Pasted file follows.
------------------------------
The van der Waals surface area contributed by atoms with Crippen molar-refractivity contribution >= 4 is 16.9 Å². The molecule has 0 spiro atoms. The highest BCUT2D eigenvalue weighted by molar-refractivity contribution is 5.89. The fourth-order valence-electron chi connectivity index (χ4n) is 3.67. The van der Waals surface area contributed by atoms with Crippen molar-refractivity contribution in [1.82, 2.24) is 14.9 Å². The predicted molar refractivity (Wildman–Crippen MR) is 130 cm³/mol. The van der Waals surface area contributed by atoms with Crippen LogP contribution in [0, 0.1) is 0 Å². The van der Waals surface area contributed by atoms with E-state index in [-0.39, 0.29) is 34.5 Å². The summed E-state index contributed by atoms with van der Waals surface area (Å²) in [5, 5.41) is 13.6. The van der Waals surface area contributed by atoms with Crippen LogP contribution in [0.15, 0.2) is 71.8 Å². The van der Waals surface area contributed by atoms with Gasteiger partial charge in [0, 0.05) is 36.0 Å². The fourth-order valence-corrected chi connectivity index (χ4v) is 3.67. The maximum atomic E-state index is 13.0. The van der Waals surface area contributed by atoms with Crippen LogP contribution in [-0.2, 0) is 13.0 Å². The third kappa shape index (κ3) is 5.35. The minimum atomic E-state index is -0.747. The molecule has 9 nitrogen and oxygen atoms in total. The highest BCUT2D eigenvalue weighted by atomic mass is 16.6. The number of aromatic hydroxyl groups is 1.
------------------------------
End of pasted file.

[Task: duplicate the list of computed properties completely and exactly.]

The van der Waals surface area contributed by atoms with Crippen molar-refractivity contribution >= 4 is 16.9 Å². The molecule has 0 spiro atoms. The highest BCUT2D eigenvalue weighted by molar-refractivity contribution is 5.89. The fourth-order valence-electron chi connectivity index (χ4n) is 3.67. The van der Waals surface area contributed by atoms with Crippen molar-refractivity contribution in [1.82, 2.24) is 14.9 Å². The predicted molar refractivity (Wildman–Crippen MR) is 130 cm³/mol. The van der Waals surface area contributed by atoms with Crippen LogP contribution in [0, 0.1) is 0 Å². The van der Waals surface area contributed by atoms with E-state index in [-0.39, 0.29) is 34.5 Å². The summed E-state index contributed by atoms with van der Waals surface area (Å²) in [5, 5.41) is 13.6. The van der Waals surface area contributed by atoms with Crippen LogP contribution in [0.15, 0.2) is 71.8 Å². The van der Waals surface area contributed by atoms with Gasteiger partial charge in [0, 0.05) is 36.0 Å². The fourth-order valence-corrected chi connectivity index (χ4v) is 3.67. The maximum atomic E-state index is 13.0. The van der Waals surface area contributed by atoms with Crippen LogP contribution in [-0.2, 0) is 13.0 Å². The third kappa shape index (κ3) is 5.35. The minimum atomic E-state index is -0.747. The molecule has 9 nitrogen and oxygen atoms in total. The highest BCUT2D eigenvalue weighted by atomic mass is 16.6. The number of aromatic hydroxyl groups is 1.